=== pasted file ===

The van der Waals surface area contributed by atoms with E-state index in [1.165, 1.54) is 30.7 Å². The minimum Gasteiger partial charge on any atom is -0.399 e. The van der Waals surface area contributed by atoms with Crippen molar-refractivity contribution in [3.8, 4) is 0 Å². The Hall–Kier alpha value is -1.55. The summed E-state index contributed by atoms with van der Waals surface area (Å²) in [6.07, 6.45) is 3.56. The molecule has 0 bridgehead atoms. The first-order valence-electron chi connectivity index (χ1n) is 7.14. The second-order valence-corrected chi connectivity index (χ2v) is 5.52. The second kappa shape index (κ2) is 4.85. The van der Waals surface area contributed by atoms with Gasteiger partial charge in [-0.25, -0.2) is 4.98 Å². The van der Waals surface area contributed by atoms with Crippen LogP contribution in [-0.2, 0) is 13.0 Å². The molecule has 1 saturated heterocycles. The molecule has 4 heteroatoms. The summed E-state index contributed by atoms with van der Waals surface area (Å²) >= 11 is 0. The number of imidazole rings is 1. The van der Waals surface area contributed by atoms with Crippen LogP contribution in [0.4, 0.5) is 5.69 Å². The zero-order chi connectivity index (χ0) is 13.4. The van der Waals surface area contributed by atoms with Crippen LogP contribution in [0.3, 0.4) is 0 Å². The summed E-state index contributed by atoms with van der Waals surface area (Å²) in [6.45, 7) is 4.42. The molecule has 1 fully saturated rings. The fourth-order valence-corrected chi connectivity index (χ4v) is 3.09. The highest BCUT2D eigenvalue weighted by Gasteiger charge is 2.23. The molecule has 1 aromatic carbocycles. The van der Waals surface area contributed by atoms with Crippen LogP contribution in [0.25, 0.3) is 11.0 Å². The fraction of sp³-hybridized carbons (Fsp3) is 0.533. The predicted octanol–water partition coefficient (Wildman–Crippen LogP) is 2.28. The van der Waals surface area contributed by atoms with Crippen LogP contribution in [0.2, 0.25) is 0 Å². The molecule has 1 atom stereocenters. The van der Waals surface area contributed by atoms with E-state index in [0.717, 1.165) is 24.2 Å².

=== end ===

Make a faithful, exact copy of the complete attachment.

The van der Waals surface area contributed by atoms with E-state index in [1.165, 1.54) is 30.7 Å². The minimum Gasteiger partial charge on any atom is -0.399 e. The van der Waals surface area contributed by atoms with Crippen molar-refractivity contribution in [3.8, 4) is 0 Å². The Hall–Kier alpha value is -1.55. The summed E-state index contributed by atoms with van der Waals surface area (Å²) in [6.07, 6.45) is 3.56. The molecule has 0 bridgehead atoms. The first-order valence-electron chi connectivity index (χ1n) is 7.14. The second-order valence-corrected chi connectivity index (χ2v) is 5.52. The second kappa shape index (κ2) is 4.85. The van der Waals surface area contributed by atoms with Gasteiger partial charge in [-0.25, -0.2) is 4.98 Å². The van der Waals surface area contributed by atoms with Crippen LogP contribution in [-0.2, 0) is 13.0 Å². The molecule has 1 saturated heterocycles. The molecule has 4 heteroatoms. The summed E-state index contributed by atoms with van der Waals surface area (Å²) >= 11 is 0. The number of imidazole rings is 1. The van der Waals surface area contributed by atoms with Crippen LogP contribution in [0.4, 0.5) is 5.69 Å². The zero-order chi connectivity index (χ0) is 13.4. The van der Waals surface area contributed by atoms with Crippen LogP contribution in [0.3, 0.4) is 0 Å². The summed E-state index contributed by atoms with van der Waals surface area (Å²) in [6.45, 7) is 4.42. The molecule has 1 fully saturated rings. The fourth-order valence-corrected chi connectivity index (χ4v) is 3.09. The highest BCUT2D eigenvalue weighted by Gasteiger charge is 2.23. The molecule has 1 aromatic carbocycles. The van der Waals surface area contributed by atoms with Crippen LogP contribution in [0.25, 0.3) is 11.0 Å². The fraction of sp³-hybridized carbons (Fsp3) is 0.533. The predicted octanol–water partition coefficient (Wildman–Crippen LogP) is 2.28. The van der Waals surface area contributed by atoms with Crippen LogP contribution in [0.2, 0.25) is 0 Å². The molecule has 1 atom stereocenters. The van der Waals surface area contributed by atoms with E-state index in [0.717, 1.165) is 24.2 Å².